Store cards are very similar to a bank credit card, the one major difference is that these limited use cards are often only accepted at the designated retailer. We’ve all been asked at check-out of a retailer if we want to apply for a store card to receive a discount. For example, if you love shopping at a specific clothing store and apply for their card, you typically can only use it at that particular store or associated chains. If you do use them as part of your credit card strategy, be aware that store credit cards can often carry higher interest rates than bank cards.
Things to consider before applying for a credit card
Now that you know the difference between traditional credit cards and store credit cards and have reviewed your budget, there are some additional pieces of information to consider.
Which credit cards will work best with your typical spending habits and budget? If you're commuting daily, then perhaps a gas card that gives you a discounted price per gallon at your local gas station would work well for you. Do you regularly buy gift cards? Perhaps you could find a card that offers gift cards as part of their points program.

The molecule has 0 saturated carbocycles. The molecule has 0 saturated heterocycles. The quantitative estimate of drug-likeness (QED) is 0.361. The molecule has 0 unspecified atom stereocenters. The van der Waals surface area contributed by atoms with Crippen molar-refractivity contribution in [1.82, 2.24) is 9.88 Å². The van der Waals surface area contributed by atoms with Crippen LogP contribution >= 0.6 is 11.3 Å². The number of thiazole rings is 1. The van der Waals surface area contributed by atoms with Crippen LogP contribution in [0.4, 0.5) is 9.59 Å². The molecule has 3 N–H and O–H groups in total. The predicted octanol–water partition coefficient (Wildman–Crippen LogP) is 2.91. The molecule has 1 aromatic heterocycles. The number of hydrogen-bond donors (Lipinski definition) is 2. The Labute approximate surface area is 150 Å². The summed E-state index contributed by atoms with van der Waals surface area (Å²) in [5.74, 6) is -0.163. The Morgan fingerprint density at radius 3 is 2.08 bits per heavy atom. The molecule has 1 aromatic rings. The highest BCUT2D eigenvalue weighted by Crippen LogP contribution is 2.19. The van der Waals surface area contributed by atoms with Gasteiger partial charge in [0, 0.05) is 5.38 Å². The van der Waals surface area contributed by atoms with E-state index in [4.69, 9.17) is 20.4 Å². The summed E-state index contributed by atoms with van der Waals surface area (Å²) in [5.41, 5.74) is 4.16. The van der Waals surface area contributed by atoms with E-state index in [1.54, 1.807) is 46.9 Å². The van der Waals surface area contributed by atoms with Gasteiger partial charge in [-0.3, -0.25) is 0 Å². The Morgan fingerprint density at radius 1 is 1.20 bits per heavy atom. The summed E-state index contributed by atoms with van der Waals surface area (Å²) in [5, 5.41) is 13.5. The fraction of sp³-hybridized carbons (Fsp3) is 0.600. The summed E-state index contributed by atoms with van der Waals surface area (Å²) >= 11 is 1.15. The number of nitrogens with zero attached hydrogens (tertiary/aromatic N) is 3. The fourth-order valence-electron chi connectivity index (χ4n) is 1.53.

What's your payment plan? Will you pay your card in full at the end of each month or carry a balance (paying at least the minimum payment)? If you're able to pay your balance in full at the end of each month, that's a great strategy. But, sometimes that's not possible. If you carry a balance, your card's interest rate will make the debt more expensive.
Know your card's current — and future — APR (Annual Percent Rate). Some cards have introductory rates that increase after a specific period of time. Make a note of that deadline to ensure you avoid charges down the road. Also, the rate can increase based on your cardholder agreement and whether you're making payments on time. Sometimes lenders charge different APRs depending on whether you're using the card for a purchase, a cash advance, or a balance transfer.